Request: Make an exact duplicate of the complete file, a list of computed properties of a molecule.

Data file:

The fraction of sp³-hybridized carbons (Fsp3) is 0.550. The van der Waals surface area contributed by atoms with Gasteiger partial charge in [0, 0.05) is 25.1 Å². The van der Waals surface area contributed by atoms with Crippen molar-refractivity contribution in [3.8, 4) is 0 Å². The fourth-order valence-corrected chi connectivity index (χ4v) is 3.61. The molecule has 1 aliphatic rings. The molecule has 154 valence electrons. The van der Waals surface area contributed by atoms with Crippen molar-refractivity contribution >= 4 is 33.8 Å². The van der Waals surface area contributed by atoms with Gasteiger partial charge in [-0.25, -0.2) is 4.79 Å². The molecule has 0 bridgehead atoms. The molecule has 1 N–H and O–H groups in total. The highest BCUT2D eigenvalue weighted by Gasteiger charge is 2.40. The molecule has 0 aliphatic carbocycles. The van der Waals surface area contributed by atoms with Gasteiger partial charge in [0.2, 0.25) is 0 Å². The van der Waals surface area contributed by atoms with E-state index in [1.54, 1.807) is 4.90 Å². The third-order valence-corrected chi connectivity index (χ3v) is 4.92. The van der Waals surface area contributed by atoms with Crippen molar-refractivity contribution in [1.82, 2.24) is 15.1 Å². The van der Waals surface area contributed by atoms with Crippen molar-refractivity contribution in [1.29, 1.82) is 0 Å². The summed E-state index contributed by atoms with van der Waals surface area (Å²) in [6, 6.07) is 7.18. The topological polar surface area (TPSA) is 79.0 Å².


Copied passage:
The fraction of sp³-hybridized carbons (Fsp3) is 0.550. The van der Waals surface area contributed by atoms with Gasteiger partial charge in [0, 0.05) is 25.1 Å². The van der Waals surface area contributed by atoms with Crippen molar-refractivity contribution in [3.8, 4) is 0 Å². The fourth-order valence-corrected chi connectivity index (χ4v) is 3.61. The molecule has 1 aliphatic rings. The molecule has 154 valence electrons. The van der Waals surface area contributed by atoms with Crippen molar-refractivity contribution >= 4 is 33.8 Å². The van der Waals surface area contributed by atoms with Gasteiger partial charge in [-0.25, -0.2) is 4.79 Å². The molecule has 0 bridgehead atoms. The molecule has 1 N–H and O–H groups in total. The highest BCUT2D eigenvalue weighted by Gasteiger charge is 2.40. The molecule has 0 aliphatic carbocycles. The van der Waals surface area contributed by atoms with Gasteiger partial charge in [0.2, 0.25) is 0 Å². The van der Waals surface area contributed by atoms with E-state index in [1.54, 1.807) is 4.90 Å². The third-order valence-corrected chi connectivity index (χ3v) is 4.92. The van der Waals surface area contributed by atoms with Crippen molar-refractivity contribution in [1.82, 2.24) is 15.1 Å². The van der Waals surface area contributed by atoms with Crippen molar-refractivity contribution in [1.29, 1.82) is 0 Å². The summed E-state index contributed by atoms with van der Waals surface area (Å²) in [6, 6.07) is 7.18. The topological polar surface area (TPSA) is 79.0 Å².